Building and leading a company or even a team can be exhilarating, but it can also take a toll on your mental health. As a leader, it’s essential to prioritise self-care and establish strategies for mental health awareness, maintaining positive well-being.
In this blog post we’ll explore valuable tips and tricks for leaders, drawing inspiration from the TV show “Ted Lasso”; we’ll delve into the importance of addressing stigma, overcoming shame, and embracing vulnerability, with insights from renowned researcher Brené Brown and, being in FinTech, tackling that age old worry….money, and the payments and bills that are a part of everyday life.
1. Prioritise self-care
Being a leader often means juggling numerous responsibilities, which can lead to neglecting self-care. However, having high mental health awareness and maintaining positive wellbeing requires intention. Ted Lasso, the eponymous eternal optimist of an often-losing fictional football team exemplifies the importance of an intentional positive mindset.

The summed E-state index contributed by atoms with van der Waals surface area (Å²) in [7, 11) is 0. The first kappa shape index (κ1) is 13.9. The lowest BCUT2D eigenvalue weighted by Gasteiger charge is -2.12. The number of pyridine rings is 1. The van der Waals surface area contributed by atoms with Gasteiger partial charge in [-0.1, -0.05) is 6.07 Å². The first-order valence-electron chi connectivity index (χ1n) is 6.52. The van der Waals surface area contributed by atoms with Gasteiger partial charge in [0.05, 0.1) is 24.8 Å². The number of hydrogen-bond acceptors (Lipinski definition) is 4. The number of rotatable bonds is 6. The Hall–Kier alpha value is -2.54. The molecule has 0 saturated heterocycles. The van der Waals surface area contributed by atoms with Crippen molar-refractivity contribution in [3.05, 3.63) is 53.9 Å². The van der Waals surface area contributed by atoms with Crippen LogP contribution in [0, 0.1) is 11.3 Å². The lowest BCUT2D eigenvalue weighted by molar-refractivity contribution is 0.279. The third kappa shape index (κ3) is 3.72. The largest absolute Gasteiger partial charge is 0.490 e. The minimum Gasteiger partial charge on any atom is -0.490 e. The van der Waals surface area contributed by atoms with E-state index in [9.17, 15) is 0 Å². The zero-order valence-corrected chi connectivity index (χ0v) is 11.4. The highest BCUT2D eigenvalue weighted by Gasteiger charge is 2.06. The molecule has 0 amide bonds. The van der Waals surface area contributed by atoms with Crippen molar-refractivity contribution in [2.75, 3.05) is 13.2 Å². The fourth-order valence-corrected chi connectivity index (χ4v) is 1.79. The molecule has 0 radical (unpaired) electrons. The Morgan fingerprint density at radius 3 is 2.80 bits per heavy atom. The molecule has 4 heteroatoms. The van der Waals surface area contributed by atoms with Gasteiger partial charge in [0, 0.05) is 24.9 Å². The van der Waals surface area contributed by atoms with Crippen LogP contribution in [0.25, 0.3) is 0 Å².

From phrases like: “be a goldfish” meaning don’t dwell on your mistakes, instead, take the learnings, then be a goldfish and forget, allowing you to move on positively and successfully rather than continue to expend energy beating yourself up for slip ups; to ‘you tried something and it didn’t work, big whoop’ and walking on by after his assistant coaches spectacularly caused their team to implode.
He encourages, reflects, and finds the positive in everything, never failing to own up to his failings and sincerely and generously apologising when required. Channelling your inner Ted Lasso, leaders can foster resilience, enabling them to keep performing irrespective of whether activities are successful.
2. Foster a positive work culture